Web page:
May 21st, 2013 by Douglas Tengdin, CFA
So how do you stay safe in the mountains?
One way to stay safe is not to go–to conclude that the risk is too great, that the weather is too poor and the opportunities too scanty. So it’s just more rational to stay home and water the garden. Read the rest of this entry »
May 20th, 2013 by Douglas Tengdin, CFA
In spite of all you do, stuff happens.
In spite of all your preparation, all your planning, all your experience, mountains and markets can and will surprise you. Mountains are chaotic systems: they disrupt the airflow around them, and so they can create extreme situations, where the turbulent winds and a lack of cover transform a beautiful clear day into a massive maelstrom where there’s no shelter. Read the rest of this entry »
May 17th, 2013 by Douglas Tengdin, CFA
It’s been said that the difference between danger and disaster is preparation.
“Be prepared” is the motto of the Boy Scouts, and it’s good advice when you’re headed into the mountains. You need to be physically ready for challenge of the peaks—core body strength, cardio-vascular endurance, and mental energy. You need to have adequate clothing and emergency supplies, like a headlamp and compass. And you need to know the mountain and trails you’re going to. Maps, guides, and experienced friends help you understand where you are and what surprises might be around the next bend in the trail. Read the rest of this entry »
May 16th, 2013 by Douglas Tengdin, CFA
What are your limitations?
It’s tempting to disparage limits, to say that they stop people from doing what they want to do when they want to do it. But setting limits is just a way of acknowledging our humanity—that we live in a real world, not a projection of our own imaginations. Read the rest of this entry »
May 15th, 2013 by Douglas Tengdin, CFA
How does respect fit into risk management?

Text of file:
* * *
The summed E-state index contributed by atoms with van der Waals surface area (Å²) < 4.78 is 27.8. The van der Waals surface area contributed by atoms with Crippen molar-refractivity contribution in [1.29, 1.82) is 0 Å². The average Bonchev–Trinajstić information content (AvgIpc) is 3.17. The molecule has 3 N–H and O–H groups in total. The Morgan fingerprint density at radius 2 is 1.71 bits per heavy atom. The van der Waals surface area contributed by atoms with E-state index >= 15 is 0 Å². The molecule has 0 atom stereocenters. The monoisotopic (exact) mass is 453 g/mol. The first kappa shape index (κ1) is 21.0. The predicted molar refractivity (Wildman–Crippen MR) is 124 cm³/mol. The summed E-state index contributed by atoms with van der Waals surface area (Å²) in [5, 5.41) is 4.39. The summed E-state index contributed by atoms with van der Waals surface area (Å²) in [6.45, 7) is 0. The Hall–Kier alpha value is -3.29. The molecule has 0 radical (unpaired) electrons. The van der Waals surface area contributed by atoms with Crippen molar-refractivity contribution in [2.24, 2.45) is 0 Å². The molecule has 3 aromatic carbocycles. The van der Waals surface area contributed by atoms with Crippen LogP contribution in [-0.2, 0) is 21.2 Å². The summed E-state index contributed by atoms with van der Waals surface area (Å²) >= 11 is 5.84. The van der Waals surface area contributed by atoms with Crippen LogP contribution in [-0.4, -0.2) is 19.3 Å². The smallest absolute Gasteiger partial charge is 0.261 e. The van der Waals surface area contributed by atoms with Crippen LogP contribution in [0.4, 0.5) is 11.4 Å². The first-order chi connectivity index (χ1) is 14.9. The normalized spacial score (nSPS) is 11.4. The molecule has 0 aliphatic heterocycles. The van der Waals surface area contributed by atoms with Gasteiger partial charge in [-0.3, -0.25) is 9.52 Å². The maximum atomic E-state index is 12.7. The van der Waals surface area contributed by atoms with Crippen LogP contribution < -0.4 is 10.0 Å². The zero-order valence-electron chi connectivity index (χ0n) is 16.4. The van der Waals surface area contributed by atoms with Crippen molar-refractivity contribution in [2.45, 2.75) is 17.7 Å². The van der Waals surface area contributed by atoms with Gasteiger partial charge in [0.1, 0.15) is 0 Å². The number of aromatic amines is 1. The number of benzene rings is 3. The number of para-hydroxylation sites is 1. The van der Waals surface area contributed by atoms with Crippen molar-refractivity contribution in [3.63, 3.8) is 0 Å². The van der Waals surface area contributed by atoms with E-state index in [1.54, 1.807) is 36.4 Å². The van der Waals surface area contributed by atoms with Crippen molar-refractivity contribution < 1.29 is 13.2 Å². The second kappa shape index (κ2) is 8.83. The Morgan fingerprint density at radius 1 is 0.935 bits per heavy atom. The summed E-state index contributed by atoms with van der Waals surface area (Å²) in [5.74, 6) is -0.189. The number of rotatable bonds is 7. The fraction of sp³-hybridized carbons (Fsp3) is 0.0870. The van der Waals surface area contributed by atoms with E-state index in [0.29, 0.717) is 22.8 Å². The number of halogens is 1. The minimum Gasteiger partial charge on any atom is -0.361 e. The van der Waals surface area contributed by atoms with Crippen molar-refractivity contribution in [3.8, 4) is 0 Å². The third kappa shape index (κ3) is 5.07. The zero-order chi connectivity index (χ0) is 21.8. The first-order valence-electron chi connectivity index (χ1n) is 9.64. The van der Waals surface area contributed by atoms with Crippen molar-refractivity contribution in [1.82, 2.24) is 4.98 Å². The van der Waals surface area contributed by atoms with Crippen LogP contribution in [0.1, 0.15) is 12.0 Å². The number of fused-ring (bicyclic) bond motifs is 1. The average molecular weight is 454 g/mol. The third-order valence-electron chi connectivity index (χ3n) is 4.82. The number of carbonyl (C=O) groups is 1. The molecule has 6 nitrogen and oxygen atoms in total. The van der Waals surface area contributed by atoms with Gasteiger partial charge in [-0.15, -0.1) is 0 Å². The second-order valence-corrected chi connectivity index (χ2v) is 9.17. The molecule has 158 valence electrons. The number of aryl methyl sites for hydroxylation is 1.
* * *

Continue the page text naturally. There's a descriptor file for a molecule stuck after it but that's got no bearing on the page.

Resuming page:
When you’re in the mountains, the first thing you learn is respect for the mountain. No one ever “conquers” a peak. Hillary didn’t “conquer” Everest; Whymper didn’t “conquer” the Matterhorn. The men and women who made first ascents did something unprecedented, but the mountains are still there. Read the rest of this entry »
May 14th, 2013 by Douglas Tengdin, CFA
In the spring, skiers from around the world come to Mount Washington for its celebrated backcountry snow. Tuckerman’s Ravine is legendary—its 50-degree pitches and rugged beauty combine to give mountaineers some of the best spring skiing anywhere. And the only cost is the challenge of carrying your own equipment into the bowl and up its pitches. Read the rest of this entry »
May 13th, 2013 by Douglas Tengdin, CFA
This is the way the Fed ends its easing. Not with a bang but with a whimper.
With apologies to T.S. Eliot, the Fed doesn’t have to end its innovative asset-purchase program with grand announcements and immense bond sales. It could, of course. It could declare the end of quantitative easing tomorrow, and begin selling tens of billions of Treasuries every day to reduce rapidly its $3 trillion balance sheet. Read the rest of this entry »
May 10th, 2013 by Douglas Tengdin, CFA
Why are pensions always underfunded?
It’s easy to understand the underfunding of public pensions. Why tax today what you can put off until tomorrow? In New Hampshire the Concord politicians had a unique fix for the State’s underfunding problem: make the Towns pay. Property tax rates are going up to help fund the State pension system. Read the rest of this entry »
May 9th, 2013 by Douglas Tengdin, CFA
What can we learn from college graduations?
Around the country millions of students will finish college this year, and they and their families will endure interminable lectures by commencement speakers that are variations on the theme, “To thine own self be true.” (Of course, these Honorary Doctors don’t seem to realize that when Shakespeare coined that phrase, in Hamlet, he was mocking the old windbag who mouthed this truism. Hamlet’s quest to be true to himself resulted in his own death and the deaths of almost everyone around him.) Read the rest of this entry »
May 8th, 2013 by Douglas Tengdin, CFA
The market is hitting record levels. Should we be worried?
Record levels on the S&P 500 remind people of October 2007 and August 2000. Folks get a gut-clenching sense of déjà vu that they’ve seen this movie before, and it isn’t a feel-good flic, it’s more like Halloween Part 3. They keep waiting for Jason to jump out from behind that tree in his hockey mask. Read the rest of this entry »